Jessika Edwards, who worked with Kelley at Holloman Air Force Base in New Mexico from 2010 to 2012, said Kelley told her that he was "using the dogs as target practice".

Texas gunman
Markers are seen at the front f the building as law enforcement officials continue to investigate the scene of a shooting at the First Baptist Church of Sutherland Springs, Tuesday, Nov. 7, 2017, in Sutherland Springs, Texas. A man opened fire inside the church in the small South Texas community on Sunday, killing and wounding many. (AP Photo/Eric Gay) (VOA)

Washington, November 10, 2017 : Devin Kelley, the gunman who killed 26 persons inside a church in Texas, had claimed that he bought animals for target practice, according to a former Air Force colleague.

Jessika Edwards, who worked with Kelley at Holloman Air Force Base in New Mexico from 2010 to 2012, said Kelley told her that he was “using the dogs as target practice”.

ALSO READ Texas Mass Shooting: ‘It isn’t a guns situation, but a mental problem’, Says Trump

The morbid admission came in Facebook messages starting in 2014, Edwards told CNN.

Though Edwards was not sure if the Texas gunman was telling the truth, the odd behavior was enough for her to stop communicating with him.

Kelley was accused in 2014 of punching a dog in Colorado. He initially pleaded guilty to animal cruelty, but the case was dismissed after he paid fines.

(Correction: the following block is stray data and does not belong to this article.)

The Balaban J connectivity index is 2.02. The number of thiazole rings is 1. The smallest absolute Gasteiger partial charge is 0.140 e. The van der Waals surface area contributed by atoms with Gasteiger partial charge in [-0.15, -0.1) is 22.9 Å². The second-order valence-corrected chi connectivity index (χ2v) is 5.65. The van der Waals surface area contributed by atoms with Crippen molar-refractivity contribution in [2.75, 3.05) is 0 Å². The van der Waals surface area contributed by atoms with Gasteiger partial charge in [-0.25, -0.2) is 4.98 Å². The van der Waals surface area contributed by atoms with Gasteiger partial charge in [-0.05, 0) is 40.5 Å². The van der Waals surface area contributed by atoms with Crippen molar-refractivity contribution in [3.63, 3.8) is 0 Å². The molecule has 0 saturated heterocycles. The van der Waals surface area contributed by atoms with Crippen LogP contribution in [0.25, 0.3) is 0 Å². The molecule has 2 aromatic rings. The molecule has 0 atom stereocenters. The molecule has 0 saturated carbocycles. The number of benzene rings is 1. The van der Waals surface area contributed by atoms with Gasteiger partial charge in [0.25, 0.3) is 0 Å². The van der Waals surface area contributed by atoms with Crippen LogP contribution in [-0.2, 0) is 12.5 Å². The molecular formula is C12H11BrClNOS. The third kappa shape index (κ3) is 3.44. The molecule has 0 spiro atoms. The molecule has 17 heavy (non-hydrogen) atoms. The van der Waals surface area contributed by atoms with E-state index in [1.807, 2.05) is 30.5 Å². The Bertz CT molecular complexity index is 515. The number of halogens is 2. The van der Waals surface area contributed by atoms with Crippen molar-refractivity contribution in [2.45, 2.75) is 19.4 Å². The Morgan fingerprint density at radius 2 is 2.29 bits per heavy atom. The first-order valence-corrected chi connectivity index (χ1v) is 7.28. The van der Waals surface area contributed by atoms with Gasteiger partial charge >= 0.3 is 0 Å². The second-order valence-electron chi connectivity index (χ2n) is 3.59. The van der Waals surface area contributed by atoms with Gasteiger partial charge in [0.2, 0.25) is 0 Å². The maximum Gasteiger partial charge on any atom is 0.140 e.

Edwards said the Texas gunman also displayed a fascination with mass murders while he was enlisted in the Air Force.

“He would make jokes about
wanting to kill somebody…
And we would say,
‘wait, that’s not funny’.”

The obsession was so pronounced, Edwards said, that when Kelley was disciplined for poor performance she told her bosses to “back off or he would shoot the place up”.

“He was always getting into trouble… It was problem after problem,” Edwards said.

A law enforcement source confirmed to CNN that FBI agents interviewed Edwards about her interactions with the gunman.

In 2012, Kelley was court-martialed and convicted for assaulting his wife and stepson.

Edwards said those domestic problems boiled over in the job and Kelley would come in depressed and unfocused.

After the shooting massacre on November 5, the Air Force has been criticised for failing to notify federal law enforcement officials of Kelley’s conviction.

Kelley was dressed in black and wearing a bullet-proof vest when he attacked the church in Sutherland Springs, a quiet town some 45 km southeast of San Antonio.

The victims ranged from under two-years-old to 77. (IANS)